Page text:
Stormont brake clears Commons despite opposition from Tory MPs and DUP

Stormont Brake Clears Commons Despite Opposition From Tory Mps And Dup
MPs voted 515 to 29, majority 486, in favour of regulations to implement the Stormont brake section of the Windsor Framework. Photo: PA.
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By PA Political Staff

Rishi Sunak’s new deal on post-Brexit trading arrangements for Northern Ireland has cleared its first House of Commons test despite opposition from some Conservative MPs and the DUP.

MPs voted 515 to 29, majority 486, in favour of regulations to implement the Stormont brake section of the Windsor Framework.


Former British prime ministers Boris Johnson and Liz Truss said they would be voting against the Government ahead of the debate.

The European Research Group (ERG) of Tory MPs also said it was “strongly recommending” its members oppose the regulations.

Boris Johnson leaving his London home
Boris Johnson, leaving his London home, said he will vote against the Government (Victoria Jones/PA)


Labour offered its backing and division list analysis will show how many Tories voted against.

The brake mechanism would allow a minority of MLAs in the Stormont Assembly to formally flag concerns about the imposition of new EU laws in Northern Ireland – a move that could see the UK Government veto their introduction in the region.

Northern Ireland Secretary Chris Heaton-Harris, ahead of the vote, told MPs: “Without this measure, Northern Ireland would continue to have full and automatic dynamic alignment with EU goods rules with no say for the Northern Ireland Assembly and no veto for amending or replacing those measures.

“That is an intolerable situation and I urge all MPs to vote to end that full and automatic dynamic alignment.”


Mr Heaton-Harris said the EU could initiate a dispute if it believed the UK had improperly used the brake.

But he earlier explained: “We need to be clear that any dispute could only arise after the rules have been disapplied in Northern Ireland and the resolution of that dispute would be for an arbitration panel. The European Court of Justice would have no role in resolving that dispute.”

There were clashes on the Tory benches as Chris Clarkson (Heywood and Middleton) said the phrase “pathological denial of reality” came to mind when he listened to veteran eurosceptic Sir Bill Cash.


Sir Bill, chairman of the European Scrutiny Committee, earlier said laws made in the EU “still apply to and subjugate the people of Northern Ireland to the EU and not to the rest of the UK”.

Conservative MP John Baron (Basildon and Billericay) said: “The Windsor Framework not only restores the balance of the Belfast Agreement, but also offers the province much greater prosperity by way of inward investment, and greater prosperity helps most situations.”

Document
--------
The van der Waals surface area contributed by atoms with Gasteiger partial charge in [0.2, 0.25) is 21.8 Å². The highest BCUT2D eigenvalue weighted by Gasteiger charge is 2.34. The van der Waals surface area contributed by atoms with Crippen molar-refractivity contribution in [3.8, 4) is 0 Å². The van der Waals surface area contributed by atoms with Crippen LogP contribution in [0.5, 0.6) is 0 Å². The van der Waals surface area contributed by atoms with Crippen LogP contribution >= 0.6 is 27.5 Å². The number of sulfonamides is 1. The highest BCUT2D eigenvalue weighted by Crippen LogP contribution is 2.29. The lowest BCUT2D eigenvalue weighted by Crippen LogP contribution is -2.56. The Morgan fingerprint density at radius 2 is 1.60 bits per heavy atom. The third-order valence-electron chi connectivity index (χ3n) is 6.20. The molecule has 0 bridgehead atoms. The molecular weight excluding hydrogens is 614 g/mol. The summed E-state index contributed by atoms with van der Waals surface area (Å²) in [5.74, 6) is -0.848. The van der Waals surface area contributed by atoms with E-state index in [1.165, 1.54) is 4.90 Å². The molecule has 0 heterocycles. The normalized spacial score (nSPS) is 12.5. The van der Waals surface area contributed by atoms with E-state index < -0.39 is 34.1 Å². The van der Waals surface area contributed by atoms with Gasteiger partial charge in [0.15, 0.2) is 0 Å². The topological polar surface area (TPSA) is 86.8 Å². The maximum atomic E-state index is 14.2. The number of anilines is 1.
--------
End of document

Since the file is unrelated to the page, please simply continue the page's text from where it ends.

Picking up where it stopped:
But Tory former minister Mark Francois, who chairs the ERG, asked Mr Heaton-Harris to accept the Stormont brake is not a “veto” but a “route to arbitration”.

DUP MP Jim Shannon (Strangford) said the Windsor Framework was being “shoved” through Parliament and questioned the Conservatives’ commitment to the union.

He called the deal the “Windsor knot”, adding: “The United Kingdom gives the EU sovereignty over the courts and power over Northern Ireland.”

Conservative former cabinet minister Dame Andrea Leadsom said: “This Windsor agreement enables a huge opportunity in Northern Ireland not just to be a precious part of our UK, but also to be the target of enormous amounts of foreign direct investment coming into Northern Ireland because it will have the advantage of being an integral part of the UK, but having open access to EU markets as well.”

Tory former Northern Ireland secretary Julian Smith said: “I believe if we can bank the wins in this deal and secure over time stable powersharing, then we can look forward to decades and decades of overwhelming support for Northern Ireland remaining an integral part of the United Kingdom.”

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The Democratic Unionist Party (DUP) is currently blocking devolution at Stormont in protest at the terms of the post-Brexit Northern Ireland Protocol.

The protocol was designed to prevent a hardening of the land border on the island of Ireland and moved regulatory and customs checks to the Irish Sea, creating economic barriers on the movement of goods between Great Britain and Northern Ireland.

The UK and EU agreed the framework as a way to cut the red tape created by the protocol.

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